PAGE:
Cyber security involves protecting organisations from cyber risks, the threats to organisations caused by digital technology. These risks can cause direct damage to revenues and profits as well as indirect damage through reduced efficiency, lower employee morale, and reputational damage.Cyber security is often thought to be the domain of specialist IT professionals however, cyber risks are found across and within organisations. Unfortunately, many managers outside IT feel they are ill equipped to deal with cyber risks and the use of jargon makes the subject especially hard to understand. For this reason cyber threats are worse than they really need to be.The reality is that the threat from cyber risks is constantly growing, thus non-technical managers need to understand and manage it. As well as offering practical advice, the author guides readers through the processes that will enable them to manage and mitigate such threats and protect their organisations.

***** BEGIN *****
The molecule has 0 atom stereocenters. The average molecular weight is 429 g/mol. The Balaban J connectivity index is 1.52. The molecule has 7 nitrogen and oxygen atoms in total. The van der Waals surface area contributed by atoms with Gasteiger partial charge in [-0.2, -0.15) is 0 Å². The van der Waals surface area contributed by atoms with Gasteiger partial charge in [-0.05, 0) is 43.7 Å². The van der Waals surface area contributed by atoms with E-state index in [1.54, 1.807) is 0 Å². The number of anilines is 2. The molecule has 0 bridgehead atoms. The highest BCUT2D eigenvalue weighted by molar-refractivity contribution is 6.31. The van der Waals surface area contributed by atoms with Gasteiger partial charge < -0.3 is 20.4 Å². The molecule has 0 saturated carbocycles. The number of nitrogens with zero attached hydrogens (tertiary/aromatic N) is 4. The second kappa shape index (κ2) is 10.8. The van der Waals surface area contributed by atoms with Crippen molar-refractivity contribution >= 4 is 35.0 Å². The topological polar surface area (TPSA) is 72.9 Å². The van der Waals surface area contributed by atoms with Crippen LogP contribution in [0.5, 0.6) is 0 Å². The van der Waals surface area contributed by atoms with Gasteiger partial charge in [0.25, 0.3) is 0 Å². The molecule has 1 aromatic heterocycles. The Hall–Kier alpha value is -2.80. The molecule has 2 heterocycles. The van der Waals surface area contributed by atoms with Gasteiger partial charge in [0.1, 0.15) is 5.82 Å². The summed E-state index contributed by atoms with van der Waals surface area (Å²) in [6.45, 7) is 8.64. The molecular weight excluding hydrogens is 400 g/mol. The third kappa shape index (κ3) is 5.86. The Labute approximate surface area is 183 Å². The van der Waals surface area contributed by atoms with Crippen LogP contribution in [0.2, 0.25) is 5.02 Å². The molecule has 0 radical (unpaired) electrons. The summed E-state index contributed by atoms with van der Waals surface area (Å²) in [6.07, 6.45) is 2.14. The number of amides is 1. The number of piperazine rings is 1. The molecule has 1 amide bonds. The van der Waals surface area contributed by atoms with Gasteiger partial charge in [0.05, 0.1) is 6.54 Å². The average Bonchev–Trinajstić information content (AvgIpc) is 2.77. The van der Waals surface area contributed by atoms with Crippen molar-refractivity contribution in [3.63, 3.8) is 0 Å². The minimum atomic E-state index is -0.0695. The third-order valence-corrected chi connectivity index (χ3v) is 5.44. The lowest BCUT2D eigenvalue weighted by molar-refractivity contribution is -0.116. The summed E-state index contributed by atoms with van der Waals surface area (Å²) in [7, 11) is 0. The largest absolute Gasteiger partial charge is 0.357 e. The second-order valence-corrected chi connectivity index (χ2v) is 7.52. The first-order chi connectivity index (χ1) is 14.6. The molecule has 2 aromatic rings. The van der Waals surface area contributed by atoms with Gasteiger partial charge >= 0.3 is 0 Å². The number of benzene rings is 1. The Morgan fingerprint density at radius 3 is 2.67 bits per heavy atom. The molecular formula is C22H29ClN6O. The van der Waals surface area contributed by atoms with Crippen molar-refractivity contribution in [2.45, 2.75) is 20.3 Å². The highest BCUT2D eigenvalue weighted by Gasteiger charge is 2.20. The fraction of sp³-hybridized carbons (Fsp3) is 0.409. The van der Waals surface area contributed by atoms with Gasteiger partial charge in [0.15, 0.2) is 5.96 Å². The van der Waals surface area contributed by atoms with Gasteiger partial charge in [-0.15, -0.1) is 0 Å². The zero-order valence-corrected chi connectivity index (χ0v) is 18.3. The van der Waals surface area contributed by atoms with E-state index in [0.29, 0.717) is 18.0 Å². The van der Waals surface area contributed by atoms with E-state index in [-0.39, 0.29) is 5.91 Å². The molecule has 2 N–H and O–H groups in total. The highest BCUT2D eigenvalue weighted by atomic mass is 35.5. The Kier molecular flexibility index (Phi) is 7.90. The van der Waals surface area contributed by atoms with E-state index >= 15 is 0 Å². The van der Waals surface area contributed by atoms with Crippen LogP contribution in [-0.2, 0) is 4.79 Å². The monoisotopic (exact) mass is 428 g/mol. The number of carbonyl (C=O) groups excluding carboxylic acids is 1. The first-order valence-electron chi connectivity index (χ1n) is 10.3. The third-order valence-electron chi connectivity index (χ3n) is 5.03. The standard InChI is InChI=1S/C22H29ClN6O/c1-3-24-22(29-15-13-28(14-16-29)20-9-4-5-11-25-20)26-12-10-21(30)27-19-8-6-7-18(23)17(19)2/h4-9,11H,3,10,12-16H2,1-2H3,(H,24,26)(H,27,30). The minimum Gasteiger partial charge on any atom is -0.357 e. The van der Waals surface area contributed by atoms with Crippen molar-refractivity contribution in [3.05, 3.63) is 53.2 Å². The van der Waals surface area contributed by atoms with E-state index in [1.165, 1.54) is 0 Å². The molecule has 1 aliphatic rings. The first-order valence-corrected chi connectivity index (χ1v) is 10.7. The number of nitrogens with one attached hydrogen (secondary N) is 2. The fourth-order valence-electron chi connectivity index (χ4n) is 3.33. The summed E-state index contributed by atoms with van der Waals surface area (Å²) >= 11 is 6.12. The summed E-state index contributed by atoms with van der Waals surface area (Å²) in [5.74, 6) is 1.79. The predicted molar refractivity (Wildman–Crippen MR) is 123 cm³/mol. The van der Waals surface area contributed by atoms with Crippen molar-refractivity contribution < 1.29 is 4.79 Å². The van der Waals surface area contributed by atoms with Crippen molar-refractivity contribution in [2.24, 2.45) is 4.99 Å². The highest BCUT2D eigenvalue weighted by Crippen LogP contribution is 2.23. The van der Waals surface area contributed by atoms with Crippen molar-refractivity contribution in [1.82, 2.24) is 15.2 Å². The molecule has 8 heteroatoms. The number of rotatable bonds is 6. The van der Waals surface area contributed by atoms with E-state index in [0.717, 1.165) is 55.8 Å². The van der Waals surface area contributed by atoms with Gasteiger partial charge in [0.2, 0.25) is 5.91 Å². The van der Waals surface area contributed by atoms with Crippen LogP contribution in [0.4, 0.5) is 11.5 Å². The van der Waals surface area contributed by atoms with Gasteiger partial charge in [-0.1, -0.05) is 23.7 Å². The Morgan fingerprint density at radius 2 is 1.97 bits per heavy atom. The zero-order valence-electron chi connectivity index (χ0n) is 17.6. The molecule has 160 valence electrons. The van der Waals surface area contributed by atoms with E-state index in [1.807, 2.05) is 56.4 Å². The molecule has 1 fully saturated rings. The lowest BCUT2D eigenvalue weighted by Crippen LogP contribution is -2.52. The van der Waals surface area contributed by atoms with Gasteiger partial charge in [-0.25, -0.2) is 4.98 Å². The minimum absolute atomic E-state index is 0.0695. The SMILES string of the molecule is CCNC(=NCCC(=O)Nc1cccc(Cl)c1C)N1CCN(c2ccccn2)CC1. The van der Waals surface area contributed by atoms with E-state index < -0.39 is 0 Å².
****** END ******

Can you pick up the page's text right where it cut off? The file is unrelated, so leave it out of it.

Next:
In this ground-breaking book, a theory of distortion - of the way in which the processes of human life are subject to interference, diversion and transformation - is developed by way of the art of one of Britains greatest twentieth-century painters and that arts public reception.Devoted to his native village of Cookham-on-Thames, Stanley Spencer painted not only landscapes and portraits with loving detail but also the memory-feelings which he felt were a sacred part of his consciousness. Yet Spencer was also a controversial public figure, with some taking the view that his visionary paintings were ugly distortions of human life, even marks of an immoral nature.Examining how Spencer lived his vision, how he painted it and wrote it, and also how his attempts to communicate that vision were received by his contemporaries and have continued to be interpreted since his death, the author posits distortion as key: an intrinsic aspect both of human creation and of human interaction. What we intend to make, to say, to do and have done, often mutates in the process of being expressed or put into effect: we live amid distortion. Love - the affective appreciation of one another - is then a means by which we accommodate distortion and its consequences in our lives.An illustration, through Stanley Spencers story, of significant aspects of a human condition, this book will appeal across disciplines, including to art historians and students of Spencers work, as well as to scholars of anthropology with interests in creativity, perception and interpretation.